(2.) Groen J, Pannek J, Castro Diaz D, Del Popolo G, Gross T, Hamid R, et al. Summary of European Association of Urology (EAU) Guidelines on Neuro-Urology. Eur Urol 2016; 69: 324-333, doi: 10.1016/j.eururo.2015.07.071.
(3.) Lee JS, Koo BI, Shin MJ, Chang JH, Kim SY, Ko HY. Differences in urodynamic variables for vesicoureteral reflux depending on the neurogenic bladder type. Ann Rehabil Med 2014; 38: 347-352, doi: 10.5535/arm.2014.38.3.347.
(4.) McGuire EJ, Woodside JR, Borden TA, Weiss RM. Prognostic value of urodynamic testing in myelodysplastic patients. J Urol 1981; 126: 205-209, doi: 10.1016/S0022-5347(17)54449-3.
(5.) Gerridzen RG, Thijssen AM, Dehoux E. Risk factors for upper tract deterioration in chronic spinal cord injury patients. J Urol 1992; 147: 416-418, doi: 10.1016/S0022-5347(17)37254-3.
(6.) Kurzrock EA, Polse S. Renal deterioration in myelodysplastic children: urodynamic evaluation and clinical correlates. J Urol 1998; 159: 1657-1661, doi: 10.1097/00005392-1998 05000-00084.
(7.) Weld KJ, Graney MJ, Dmochowski RR. Differences in bladder compliance with time and associations of bladder management with compliance in spinal cord injured patients. J Urol 2000;163: 1228-1233, doi: 10.1016/S0022-5347(05) 67730-0.
(8.) Habibi S, Ahmadi M, Alizadeh S. Type 2 diabetes mellitus screening and risk factors using decision tree: results of datamining. Glob J Health Sci 2015; 7: 304-310, doi: 10.5539/ gjhs.v7n5p304.
(9.) Brown E, Owen R, Harden F, Mengersen K, Oestreich K, Houghton W, et al. Predicting the need for adaptive radiotherapy in head and neck cancer. Radiother Oncol 2015, 116: 57-63, doi: 10.1016/j.radonc.2015.06.025.
(10.) Surucu M, Shah KK, Mescioglu I, Roeske JC, Small W Jr, Choi M, et al. Decision trees predicting tumor shrinkage for head and neck cancer: Implications for adaptive radiotherapy. Technol Cancer Res Treat 2016; 15: 139-145, doi: 10.1177/1533034615572638.
(11.) Omran DA, Awad AH, Mabrouk MA, Soliman AF, Aziz AO. Application of data mining techniques to explore predictors of HCC in Egyptian patients with HCV-related chronic liver disease. Asian Pac J Cancer Prev 2015; 16: 381-385, doi: 10.7314/APJCP.2015.16.1.381.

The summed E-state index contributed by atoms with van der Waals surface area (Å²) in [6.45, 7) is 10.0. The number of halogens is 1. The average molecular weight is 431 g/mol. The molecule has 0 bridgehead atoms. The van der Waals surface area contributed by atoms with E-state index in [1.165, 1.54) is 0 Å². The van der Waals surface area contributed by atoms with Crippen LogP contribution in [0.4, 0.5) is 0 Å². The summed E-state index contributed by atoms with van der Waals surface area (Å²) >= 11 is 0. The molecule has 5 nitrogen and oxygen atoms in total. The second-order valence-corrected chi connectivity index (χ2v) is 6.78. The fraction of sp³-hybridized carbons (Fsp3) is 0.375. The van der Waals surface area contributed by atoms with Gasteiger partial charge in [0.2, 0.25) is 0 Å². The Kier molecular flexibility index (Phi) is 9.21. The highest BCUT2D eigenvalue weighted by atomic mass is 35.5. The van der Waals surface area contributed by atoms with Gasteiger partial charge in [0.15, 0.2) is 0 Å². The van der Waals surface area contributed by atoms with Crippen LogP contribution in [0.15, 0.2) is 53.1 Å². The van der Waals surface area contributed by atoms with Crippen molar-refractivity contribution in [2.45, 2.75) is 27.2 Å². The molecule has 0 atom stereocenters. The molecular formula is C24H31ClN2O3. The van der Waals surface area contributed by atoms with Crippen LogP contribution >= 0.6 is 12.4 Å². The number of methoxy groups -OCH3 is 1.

(12.) Lee BJ, Kim JY. Indicators of hypertriglyceridemia from anthropometric measures based on data mining. Comput Biol Med 2015; 57: 201-211, doi: 10.1016/j.compbiomed. 2014.12.005.
(13.) Brakeman P. Vesicoureteral reflux, reflux nephropathy, and end-stage renal disease. AdvUrol 2008; 508949, doi: 10.1155/2008/508949.
(14.) Radmayr C, Schwentner C, Lunacek A, Karatzas A, Oswald J. Embryology and anatomy of the vesicoureteric junction with special reference to the etiology of vesicoureteral reflux. TherAdv Urol 2009; 1: 243-250, doi: 10.1177/175628720 9348985.
(15.) Tekgul S, Riedmiller H, Hoebeke P, Kocvara R, Nijman RJ, Radmayr C, et al. European Association of Urology (EAU) guidelines on vesicoureteral reflux in children. Eur Urol 2012; 62: 534-542, doi: 10.1016/j.eururo.2012.05.059.
(16.) Gratzke C, Bachmann A, Descazeaud A, Drake MJ, Madersbacher S, Mamoulakis C, et al. EAU Guidelines on the assessment of non-neurogenic male lower urinary tract symptoms including benign prostatic obstruction. Eur Urol 2015; 67: 1099-1109, doi: 10.1016/j.eururo.2014.12.038.
(17.) Oelke M, Bachmann A, Descazeaud A, Emberton M, Gravas S, Michel MC, et al. EAU guidelines on the treatment and follow-up of non-neurogenic male lower urinary tract symptoms including benign prostatic obstruction. Eur Urol 2013; 64: 118-140, doi: 10.1016/j.eururo.2013. 03.004.
(18.) Stohrer M, Blok B, Castro-Diaz D, Chartier-Kastler E, Del Popolo G, Kramer G, et al. EAU guidelines on neurogenic lower urinary tract dysfunction. Eur Urol 2009; 56: 81-88, doi: 10.1016/j.eururo.2009.04.028.
H. Fang , B. Lu , X. Wang , L. Zheng , K. Sun  and W. Cai 
 Shenzhen Hospital, Southern Medical University, Shenzhen, China
 The Third Affiliated Hospital of Sun Yat-Sen University, Guangzhou, China
Correspondence: W. Cai: <firstname.lastname@example.org>
Received May 3, 2017 | Accepted June 29, 2017